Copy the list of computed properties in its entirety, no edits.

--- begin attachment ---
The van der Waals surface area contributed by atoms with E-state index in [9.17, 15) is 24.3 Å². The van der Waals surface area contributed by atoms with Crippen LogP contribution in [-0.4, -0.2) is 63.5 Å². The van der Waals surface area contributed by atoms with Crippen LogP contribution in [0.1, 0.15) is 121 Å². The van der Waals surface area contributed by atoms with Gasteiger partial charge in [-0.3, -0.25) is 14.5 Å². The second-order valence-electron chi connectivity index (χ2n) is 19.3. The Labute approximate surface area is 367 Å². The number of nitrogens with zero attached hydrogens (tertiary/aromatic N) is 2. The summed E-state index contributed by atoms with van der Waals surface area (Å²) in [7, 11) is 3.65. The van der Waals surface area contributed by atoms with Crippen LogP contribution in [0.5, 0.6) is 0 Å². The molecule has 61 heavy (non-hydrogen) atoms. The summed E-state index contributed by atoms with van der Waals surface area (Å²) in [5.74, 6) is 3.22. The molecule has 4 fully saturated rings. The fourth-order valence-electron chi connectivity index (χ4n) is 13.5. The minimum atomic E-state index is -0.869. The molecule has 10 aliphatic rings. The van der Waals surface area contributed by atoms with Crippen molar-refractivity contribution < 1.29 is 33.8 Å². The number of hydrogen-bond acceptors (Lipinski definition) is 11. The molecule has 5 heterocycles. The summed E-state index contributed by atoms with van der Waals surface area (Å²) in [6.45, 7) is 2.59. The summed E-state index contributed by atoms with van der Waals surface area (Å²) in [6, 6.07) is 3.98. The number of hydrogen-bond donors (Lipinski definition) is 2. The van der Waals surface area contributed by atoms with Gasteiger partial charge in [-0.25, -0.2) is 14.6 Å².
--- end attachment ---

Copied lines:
The van der Waals surface area contributed by atoms with E-state index in [9.17, 15) is 24.3 Å². The van der Waals surface area contributed by atoms with Crippen LogP contribution in [-0.4, -0.2) is 63.5 Å². The van der Waals surface area contributed by atoms with Crippen LogP contribution in [0.1, 0.15) is 121 Å². The van der Waals surface area contributed by atoms with Gasteiger partial charge in [-0.3, -0.25) is 14.5 Å². The second-order valence-electron chi connectivity index (χ2n) is 19.3. The Labute approximate surface area is 367 Å². The number of nitrogens with zero attached hydrogens (tertiary/aromatic N) is 2. The summed E-state index contributed by atoms with van der Waals surface area (Å²) in [7, 11) is 3.65. The van der Waals surface area contributed by atoms with Crippen LogP contribution in [0.5, 0.6) is 0 Å². The molecule has 61 heavy (non-hydrogen) atoms. The summed E-state index contributed by atoms with van der Waals surface area (Å²) in [5.74, 6) is 3.22. The molecule has 4 fully saturated rings. The fourth-order valence-electron chi connectivity index (χ4n) is 13.5. The minimum atomic E-state index is -0.869. The molecule has 10 aliphatic rings. The van der Waals surface area contributed by atoms with Crippen molar-refractivity contribution < 1.29 is 33.8 Å². The number of hydrogen-bond acceptors (Lipinski definition) is 11. The molecule has 5 heterocycles. The summed E-state index contributed by atoms with van der Waals surface area (Å²) in [6.45, 7) is 2.59. The summed E-state index contributed by atoms with van der Waals surface area (Å²) in [6, 6.07) is 3.98. The number of hydrogen-bond donors (Lipinski definition) is 2. The van der Waals surface area contributed by atoms with Gasteiger partial charge in [-0.25, -0.2) is 14.6 Å².